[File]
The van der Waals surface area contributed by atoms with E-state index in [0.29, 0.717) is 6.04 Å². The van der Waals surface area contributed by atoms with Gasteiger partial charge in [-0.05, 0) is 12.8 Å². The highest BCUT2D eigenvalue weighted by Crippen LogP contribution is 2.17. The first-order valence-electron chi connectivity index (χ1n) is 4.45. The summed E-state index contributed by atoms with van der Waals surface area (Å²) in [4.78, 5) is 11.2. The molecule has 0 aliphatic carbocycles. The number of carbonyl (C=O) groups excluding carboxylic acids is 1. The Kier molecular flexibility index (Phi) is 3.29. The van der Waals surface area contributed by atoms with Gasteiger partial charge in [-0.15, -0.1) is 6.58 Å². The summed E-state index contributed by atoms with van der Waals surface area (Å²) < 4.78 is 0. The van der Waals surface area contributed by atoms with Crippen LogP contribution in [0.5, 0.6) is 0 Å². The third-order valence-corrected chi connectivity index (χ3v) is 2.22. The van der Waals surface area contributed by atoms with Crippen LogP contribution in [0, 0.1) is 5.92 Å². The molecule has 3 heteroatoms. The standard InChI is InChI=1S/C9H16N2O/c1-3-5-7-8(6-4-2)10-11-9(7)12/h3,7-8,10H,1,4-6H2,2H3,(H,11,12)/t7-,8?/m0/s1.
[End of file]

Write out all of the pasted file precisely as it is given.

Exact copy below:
The van der Waals surface area contributed by atoms with E-state index in [0.29, 0.717) is 6.04 Å². The van der Waals surface area contributed by atoms with Gasteiger partial charge in [-0.05, 0) is 12.8 Å². The highest BCUT2D eigenvalue weighted by Crippen LogP contribution is 2.17. The first-order valence-electron chi connectivity index (χ1n) is 4.45. The summed E-state index contributed by atoms with van der Waals surface area (Å²) in [4.78, 5) is 11.2. The molecule has 0 aliphatic carbocycles. The number of carbonyl (C=O) groups excluding carboxylic acids is 1. The Kier molecular flexibility index (Phi) is 3.29. The van der Waals surface area contributed by atoms with Gasteiger partial charge in [-0.15, -0.1) is 6.58 Å². The summed E-state index contributed by atoms with van der Waals surface area (Å²) < 4.78 is 0. The van der Waals surface area contributed by atoms with Crippen LogP contribution in [0.5, 0.6) is 0 Å². The third-order valence-corrected chi connectivity index (χ3v) is 2.22. The van der Waals surface area contributed by atoms with Crippen LogP contribution in [0, 0.1) is 5.92 Å². The molecule has 3 heteroatoms. The standard InChI is InChI=1S/C9H16N2O/c1-3-5-7-8(6-4-2)10-11-9(7)12/h3,7-8,10H,1,4-6H2,2H3,(H,11,12)/t7-,8?/m0/s1.